Face Masks or Coverings Required in Certain Areas Social Distancing Required Visitors Centers, Stores and/or Other Facilities Closed
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So what does "Campground Phased Reopening" mean?

According to the U.S. National Park Service, Hoh Campground is currently working on reopening. This can mean that certain areas and facilities are closed. Visit the source link below for more detailed information regarding this park's status.

What we know:

The below source link has more information about the status of the campgrounds within the park. Several tribal reservations are closed to outside visitors, meaning these areas of the park are currently closed. The National Park Service requires everyone at this park, regardless of vaccination status, to continue to wear masks indoors and in crowded outdoor spaces, such as narrow/busy trails, overlooks, visitor center patios, & other congested areas.

Face Masks or Coverings Required in Certain Areas

Hoh Campground is currently requiring masks or face coverings in certain or all areas. Depending on your vaccination status, if you are not fully vaccinated (meaning two weeks after your final vaccination), and according to CDC guidelines, which currently depends on the COVID-19 transmissibility rate in the community in and around the park. Most parks requiring masks indoors have put an alert out (found below in the Alerts section). Please refer to the U.S. National Park Service and the local community for more detailed information.

Social Distancing Required

Hoh Campground is currently requiring everyone to social distance, 6 feet or more, from others. This usually means outside of your immediate group. Some parks may also have size restrictions on gatherings to help assist in social distancing. Please refer to the U.S. National Park Service and the local community for more detailed information.

Visitors Centers, Stores and/or Other Facilities Closed

Hoh Campground currently has visitors centers, stores, or other facilities closed due to Covid-19. It is highly suggested that you bring all the supplies you may need in case a store is closed or shopping is limited due to local communities or the park. Please refer to the U.S. National Park Service and the local community for more detailed information.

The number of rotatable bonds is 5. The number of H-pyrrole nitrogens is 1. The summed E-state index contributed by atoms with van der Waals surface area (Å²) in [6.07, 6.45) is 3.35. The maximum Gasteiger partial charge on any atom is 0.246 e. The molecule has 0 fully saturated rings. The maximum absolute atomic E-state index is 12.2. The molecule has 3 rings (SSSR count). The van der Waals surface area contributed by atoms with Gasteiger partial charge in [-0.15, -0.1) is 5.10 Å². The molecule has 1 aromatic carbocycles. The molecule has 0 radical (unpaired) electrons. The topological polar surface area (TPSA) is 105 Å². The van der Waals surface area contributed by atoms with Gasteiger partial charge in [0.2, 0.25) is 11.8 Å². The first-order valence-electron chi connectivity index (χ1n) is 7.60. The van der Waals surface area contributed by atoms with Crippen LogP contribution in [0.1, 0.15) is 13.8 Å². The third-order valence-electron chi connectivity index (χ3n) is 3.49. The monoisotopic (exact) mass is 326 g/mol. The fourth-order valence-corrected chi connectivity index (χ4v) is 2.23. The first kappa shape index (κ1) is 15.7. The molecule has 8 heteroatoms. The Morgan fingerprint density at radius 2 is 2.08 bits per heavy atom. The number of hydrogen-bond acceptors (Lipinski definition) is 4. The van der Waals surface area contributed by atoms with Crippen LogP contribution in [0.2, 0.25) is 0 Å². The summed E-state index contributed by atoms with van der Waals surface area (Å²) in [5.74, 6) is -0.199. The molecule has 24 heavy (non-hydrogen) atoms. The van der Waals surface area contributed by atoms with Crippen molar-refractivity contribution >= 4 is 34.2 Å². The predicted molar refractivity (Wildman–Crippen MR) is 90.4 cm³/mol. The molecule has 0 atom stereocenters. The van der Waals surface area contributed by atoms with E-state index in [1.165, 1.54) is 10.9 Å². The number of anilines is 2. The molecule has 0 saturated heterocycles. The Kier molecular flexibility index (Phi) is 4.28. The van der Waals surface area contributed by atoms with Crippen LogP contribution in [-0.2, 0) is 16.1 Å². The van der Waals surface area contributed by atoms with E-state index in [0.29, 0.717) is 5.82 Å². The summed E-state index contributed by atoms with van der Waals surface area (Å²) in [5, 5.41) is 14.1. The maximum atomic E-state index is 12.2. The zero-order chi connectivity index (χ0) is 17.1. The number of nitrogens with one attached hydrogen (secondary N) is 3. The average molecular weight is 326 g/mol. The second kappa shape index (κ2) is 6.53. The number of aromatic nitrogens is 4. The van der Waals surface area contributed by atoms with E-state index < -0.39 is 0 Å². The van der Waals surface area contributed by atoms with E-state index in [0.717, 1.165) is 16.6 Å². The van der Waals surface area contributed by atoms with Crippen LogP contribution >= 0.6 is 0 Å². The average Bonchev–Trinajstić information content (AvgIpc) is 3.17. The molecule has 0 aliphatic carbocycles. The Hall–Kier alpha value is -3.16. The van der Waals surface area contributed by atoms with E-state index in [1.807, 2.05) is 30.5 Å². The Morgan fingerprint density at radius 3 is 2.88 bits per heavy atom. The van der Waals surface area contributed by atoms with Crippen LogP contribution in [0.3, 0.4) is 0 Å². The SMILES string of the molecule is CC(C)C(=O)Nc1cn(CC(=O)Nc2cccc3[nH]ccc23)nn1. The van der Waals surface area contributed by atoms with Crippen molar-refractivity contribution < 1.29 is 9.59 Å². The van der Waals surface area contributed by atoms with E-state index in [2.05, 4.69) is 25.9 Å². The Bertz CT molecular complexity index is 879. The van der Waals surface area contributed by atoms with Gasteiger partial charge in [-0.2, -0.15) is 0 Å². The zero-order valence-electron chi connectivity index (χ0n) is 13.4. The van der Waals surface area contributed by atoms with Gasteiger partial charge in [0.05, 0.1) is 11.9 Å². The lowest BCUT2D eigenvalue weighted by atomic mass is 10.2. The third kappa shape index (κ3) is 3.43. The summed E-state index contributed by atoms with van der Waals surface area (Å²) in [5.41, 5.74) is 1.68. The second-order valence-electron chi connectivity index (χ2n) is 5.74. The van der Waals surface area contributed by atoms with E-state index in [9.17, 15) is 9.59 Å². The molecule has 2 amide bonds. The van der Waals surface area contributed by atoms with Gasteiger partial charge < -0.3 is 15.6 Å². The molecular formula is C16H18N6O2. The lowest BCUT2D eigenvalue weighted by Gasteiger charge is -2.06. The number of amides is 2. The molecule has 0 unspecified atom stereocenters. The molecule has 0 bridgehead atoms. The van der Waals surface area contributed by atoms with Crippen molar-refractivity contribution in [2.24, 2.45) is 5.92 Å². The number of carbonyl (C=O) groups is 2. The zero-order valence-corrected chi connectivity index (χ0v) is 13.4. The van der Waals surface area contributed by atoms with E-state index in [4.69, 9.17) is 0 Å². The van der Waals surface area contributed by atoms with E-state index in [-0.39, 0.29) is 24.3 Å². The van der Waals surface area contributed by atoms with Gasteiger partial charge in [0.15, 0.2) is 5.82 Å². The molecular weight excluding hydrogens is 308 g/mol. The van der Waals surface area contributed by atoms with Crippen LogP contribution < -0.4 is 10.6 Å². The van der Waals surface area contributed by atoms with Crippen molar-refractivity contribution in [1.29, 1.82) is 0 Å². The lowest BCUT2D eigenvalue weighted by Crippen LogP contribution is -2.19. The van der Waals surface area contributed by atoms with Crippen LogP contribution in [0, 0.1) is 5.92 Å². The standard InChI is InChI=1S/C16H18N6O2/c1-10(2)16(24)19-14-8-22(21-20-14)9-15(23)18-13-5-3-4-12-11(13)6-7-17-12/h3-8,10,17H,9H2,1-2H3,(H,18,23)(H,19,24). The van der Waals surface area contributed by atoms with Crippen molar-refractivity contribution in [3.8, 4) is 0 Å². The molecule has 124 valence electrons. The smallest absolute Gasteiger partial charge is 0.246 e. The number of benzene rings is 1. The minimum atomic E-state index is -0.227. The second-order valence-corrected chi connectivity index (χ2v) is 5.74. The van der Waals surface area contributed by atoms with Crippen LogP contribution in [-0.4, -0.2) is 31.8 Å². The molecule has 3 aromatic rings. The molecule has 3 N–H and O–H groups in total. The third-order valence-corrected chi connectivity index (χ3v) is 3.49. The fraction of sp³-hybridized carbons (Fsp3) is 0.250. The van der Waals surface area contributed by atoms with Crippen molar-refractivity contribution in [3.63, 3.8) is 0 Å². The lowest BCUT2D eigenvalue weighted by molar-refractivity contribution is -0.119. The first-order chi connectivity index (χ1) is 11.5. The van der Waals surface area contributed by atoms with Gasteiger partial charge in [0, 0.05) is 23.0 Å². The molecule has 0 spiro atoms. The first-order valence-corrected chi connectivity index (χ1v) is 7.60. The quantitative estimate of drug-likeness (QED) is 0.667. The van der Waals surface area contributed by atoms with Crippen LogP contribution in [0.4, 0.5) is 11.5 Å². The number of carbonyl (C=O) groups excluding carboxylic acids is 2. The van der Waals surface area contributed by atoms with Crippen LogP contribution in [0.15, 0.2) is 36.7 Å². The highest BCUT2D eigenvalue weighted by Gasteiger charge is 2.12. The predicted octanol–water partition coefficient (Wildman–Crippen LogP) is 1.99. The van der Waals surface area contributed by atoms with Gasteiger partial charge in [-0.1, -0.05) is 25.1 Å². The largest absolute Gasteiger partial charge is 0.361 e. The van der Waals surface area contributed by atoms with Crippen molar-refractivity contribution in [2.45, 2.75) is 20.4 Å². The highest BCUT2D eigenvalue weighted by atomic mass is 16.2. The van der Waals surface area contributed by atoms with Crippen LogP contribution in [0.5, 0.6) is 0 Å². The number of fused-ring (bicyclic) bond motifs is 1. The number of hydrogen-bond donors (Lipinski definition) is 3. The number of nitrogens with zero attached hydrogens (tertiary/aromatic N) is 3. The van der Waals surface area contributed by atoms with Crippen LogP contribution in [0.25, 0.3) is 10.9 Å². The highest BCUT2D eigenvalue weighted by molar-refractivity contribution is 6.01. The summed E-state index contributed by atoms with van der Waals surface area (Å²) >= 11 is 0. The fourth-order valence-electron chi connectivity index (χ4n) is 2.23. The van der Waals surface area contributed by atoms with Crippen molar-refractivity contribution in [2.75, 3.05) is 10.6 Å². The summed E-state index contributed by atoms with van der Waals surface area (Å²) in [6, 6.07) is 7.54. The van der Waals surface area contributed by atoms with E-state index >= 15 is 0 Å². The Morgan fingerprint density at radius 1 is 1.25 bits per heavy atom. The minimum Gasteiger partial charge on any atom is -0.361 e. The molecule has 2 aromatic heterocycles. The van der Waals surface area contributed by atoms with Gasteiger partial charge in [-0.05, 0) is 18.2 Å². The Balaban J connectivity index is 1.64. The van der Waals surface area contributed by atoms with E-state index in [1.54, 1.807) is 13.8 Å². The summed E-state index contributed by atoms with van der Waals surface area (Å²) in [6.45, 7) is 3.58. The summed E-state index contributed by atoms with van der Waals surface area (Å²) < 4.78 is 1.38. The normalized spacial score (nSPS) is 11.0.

Last Updated: August 24, 2021
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Hoh Campground Overview

The Hoh Rain Forest, pronounced "Hoe", earns its name from the ever-flowing Hoh River that carves its way from Mount Olympus towards the Pacific Coast. However, where the name originates, is up for debate. The word "Hoh" undoubtedly comes from Native American languages; possibly the Quileute word "Ohalet" which means "fast moving water" or "snow water." Since the river itself forms from glacial runoff, that origin seems straightforward. Other explanations state that the Quinault word "Qu," meaning "boundary," could be the root of the name as a river as massive as the Hoh certainly forms a formidable boundary across the landscape. A third consideration claims that the word "Hoh" translates to "man with quarreling wives." What the actual history behind the name is, appears to be lost to time. 


Regardless of the name, there's no question as to the allure that draws visitors back to the rainforest year after year. Throughout the winter season, rain falls frequently in the Hoh Rain Forest, contributing to the yearly average of 140 inches (3.55 meters) of precipitation each year. The result is a lush, green canopy of both coniferous and deciduous species. Mosses and ferns that blanket the surfaces add another dimension to the enchantment of the rainforest. 


The trailhead for this area is located next to the Hoh Rainforest Visitor Center, which is a great place for more information. The staff there can give you ideas for your visit and exhibits will help explain what makes this area so special. The visitor center is open daily during the summer, closed January through early March, and generally open Friday through Sunday during the spring and fall seasons (hours may vary according to season).